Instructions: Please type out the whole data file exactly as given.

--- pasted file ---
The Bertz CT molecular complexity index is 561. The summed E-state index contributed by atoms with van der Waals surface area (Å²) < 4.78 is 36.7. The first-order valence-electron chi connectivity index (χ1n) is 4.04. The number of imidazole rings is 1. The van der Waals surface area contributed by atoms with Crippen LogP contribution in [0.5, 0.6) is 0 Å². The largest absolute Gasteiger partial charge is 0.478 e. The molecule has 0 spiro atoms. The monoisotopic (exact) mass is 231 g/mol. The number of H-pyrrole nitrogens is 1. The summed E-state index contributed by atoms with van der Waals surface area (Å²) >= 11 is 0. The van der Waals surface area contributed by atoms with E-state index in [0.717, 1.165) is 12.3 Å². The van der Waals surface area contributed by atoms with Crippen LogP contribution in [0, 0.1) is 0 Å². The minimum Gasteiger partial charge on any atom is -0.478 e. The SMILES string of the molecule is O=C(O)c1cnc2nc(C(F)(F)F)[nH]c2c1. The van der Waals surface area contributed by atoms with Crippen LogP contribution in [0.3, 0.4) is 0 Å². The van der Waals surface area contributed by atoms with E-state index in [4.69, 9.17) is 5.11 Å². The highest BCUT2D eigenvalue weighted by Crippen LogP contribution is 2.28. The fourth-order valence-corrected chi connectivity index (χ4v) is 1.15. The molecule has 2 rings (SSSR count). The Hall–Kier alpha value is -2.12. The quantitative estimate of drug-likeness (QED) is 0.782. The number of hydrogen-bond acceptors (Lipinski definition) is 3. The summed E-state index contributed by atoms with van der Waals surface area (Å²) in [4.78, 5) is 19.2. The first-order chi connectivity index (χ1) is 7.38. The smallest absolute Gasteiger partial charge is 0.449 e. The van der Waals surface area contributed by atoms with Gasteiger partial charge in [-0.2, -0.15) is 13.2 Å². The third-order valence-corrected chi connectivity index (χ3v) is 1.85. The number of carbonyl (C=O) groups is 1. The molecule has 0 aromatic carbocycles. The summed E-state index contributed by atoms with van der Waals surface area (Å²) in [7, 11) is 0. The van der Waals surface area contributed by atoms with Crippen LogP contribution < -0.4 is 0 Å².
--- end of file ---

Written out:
The Bertz CT molecular complexity index is 561. The summed E-state index contributed by atoms with van der Waals surface area (Å²) < 4.78 is 36.7. The first-order valence-electron chi connectivity index (χ1n) is 4.04. The number of imidazole rings is 1. The van der Waals surface area contributed by atoms with Crippen LogP contribution in [0.5, 0.6) is 0 Å². The largest absolute Gasteiger partial charge is 0.478 e. The molecule has 0 spiro atoms. The monoisotopic (exact) mass is 231 g/mol. The number of H-pyrrole nitrogens is 1. The summed E-state index contributed by atoms with van der Waals surface area (Å²) >= 11 is 0. The van der Waals surface area contributed by atoms with E-state index in [0.717, 1.165) is 12.3 Å². The van der Waals surface area contributed by atoms with Crippen LogP contribution in [0, 0.1) is 0 Å². The minimum Gasteiger partial charge on any atom is -0.478 e. The SMILES string of the molecule is O=C(O)c1cnc2nc(C(F)(F)F)[nH]c2c1. The van der Waals surface area contributed by atoms with Crippen LogP contribution in [0.3, 0.4) is 0 Å². The van der Waals surface area contributed by atoms with E-state index in [4.69, 9.17) is 5.11 Å². The highest BCUT2D eigenvalue weighted by Crippen LogP contribution is 2.28. The fourth-order valence-corrected chi connectivity index (χ4v) is 1.15. The molecule has 2 rings (SSSR count). The Hall–Kier alpha value is -2.12. The quantitative estimate of drug-likeness (QED) is 0.782. The number of hydrogen-bond acceptors (Lipinski definition) is 3. The summed E-state index contributed by atoms with van der Waals surface area (Å²) in [4.78, 5) is 19.2. The first-order chi connectivity index (χ1) is 7.38. The smallest absolute Gasteiger partial charge is 0.449 e. The van der Waals surface area contributed by atoms with Gasteiger partial charge in [-0.2, -0.15) is 13.2 Å². The third-order valence-corrected chi connectivity index (χ3v) is 1.85. The number of carbonyl (C=O) groups is 1. The molecule has 0 aromatic carbocycles. The summed E-state index contributed by atoms with van der Waals surface area (Å²) in [7, 11) is 0. The van der Waals surface area contributed by atoms with Crippen LogP contribution < -0.4 is 0 Å².